I’m so happy to see such an increase in “making,” and less emphasis solely on verbal-linguistic modes to reveal knowledge and comprehension. Simultaneous use of left and right brains results in powerfully creative and imaginative results. Just love it.
For my post of last semester, check out Baking a Synthesis Cake… on this blog.
This week my current group of preservice teachers revisited familiar texts to synthesize meanings they created from close, deep reading. Following the cake baking strategy, which requires the cook to know what kind of cake is desired before s/he can compile the ingredients, the teachers did the same with their meaning creations. They had rich discussions and decided as small groups at least one powerful meaning created from their chosen text–that was the “cake,”–and the “ingredients” became significant pieces lifted from the text that helped them create meaning. As always, the group work and the opportunity to “create” visuals added to the powerful engagement in the project. Here are their visuals and a list of the texts from which they chose.
“The Flowers,” by Alice Walker “Salvador, Late or Early,” by Sandra Cisneros “Eleven,” by Sandra Cisneros
As my classes leave the text today we focus on the final of the seven strategies–Synthesis. I confess, as a former middle school teacher, that I really do not like the concept of “main idea,” and here is why….I find the following to be true:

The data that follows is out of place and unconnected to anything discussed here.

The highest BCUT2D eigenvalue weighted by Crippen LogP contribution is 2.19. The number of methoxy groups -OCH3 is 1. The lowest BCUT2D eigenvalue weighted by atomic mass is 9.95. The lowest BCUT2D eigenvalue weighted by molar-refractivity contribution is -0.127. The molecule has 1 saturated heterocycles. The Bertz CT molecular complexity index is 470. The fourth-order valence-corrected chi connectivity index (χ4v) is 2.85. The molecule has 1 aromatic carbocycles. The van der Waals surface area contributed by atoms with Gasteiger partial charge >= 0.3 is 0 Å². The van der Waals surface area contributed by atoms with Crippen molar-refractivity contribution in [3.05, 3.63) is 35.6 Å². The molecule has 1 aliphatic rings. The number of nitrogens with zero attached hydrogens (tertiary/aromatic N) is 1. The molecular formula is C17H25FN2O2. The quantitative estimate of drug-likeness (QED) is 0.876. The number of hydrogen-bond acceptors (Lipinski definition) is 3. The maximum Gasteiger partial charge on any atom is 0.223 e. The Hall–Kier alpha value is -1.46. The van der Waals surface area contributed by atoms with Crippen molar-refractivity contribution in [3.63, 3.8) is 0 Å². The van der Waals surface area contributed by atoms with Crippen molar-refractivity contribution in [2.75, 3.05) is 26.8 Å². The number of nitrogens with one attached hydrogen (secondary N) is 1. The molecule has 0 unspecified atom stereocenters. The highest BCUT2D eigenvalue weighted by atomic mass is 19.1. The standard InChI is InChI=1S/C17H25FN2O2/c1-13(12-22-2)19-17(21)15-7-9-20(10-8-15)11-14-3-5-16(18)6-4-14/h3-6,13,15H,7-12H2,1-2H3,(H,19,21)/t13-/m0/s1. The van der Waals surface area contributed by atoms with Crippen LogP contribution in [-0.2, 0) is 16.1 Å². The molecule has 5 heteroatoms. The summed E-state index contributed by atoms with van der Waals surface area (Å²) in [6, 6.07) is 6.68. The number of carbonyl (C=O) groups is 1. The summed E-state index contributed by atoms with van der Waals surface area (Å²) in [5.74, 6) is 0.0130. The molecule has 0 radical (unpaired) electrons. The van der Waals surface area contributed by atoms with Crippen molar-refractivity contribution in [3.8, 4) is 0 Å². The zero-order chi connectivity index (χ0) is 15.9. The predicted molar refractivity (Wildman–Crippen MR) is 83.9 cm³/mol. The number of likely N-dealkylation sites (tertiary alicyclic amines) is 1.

…In the search for ONE big thing–ONE main idea, many important ideas are dismissed along the way…. I know we call them “details,” but why can they not also be main things?
…Looking for the main idea seems a “school thing” to kids–something they do for the teacher and not something they do when they plow into a self-selected book they love
I think we can ask kids to reveal meanings created from text, supported with text evidence. I would rather pose the questions: What’s Interesting/What’s Important? and What meaning did you create from this text? rather than What is the Main Idea….?
I like the quote below…and can relate it to comprehension…
No idea is isolated, but is only what it is among all ideas. (Friedrich Von Schlegel)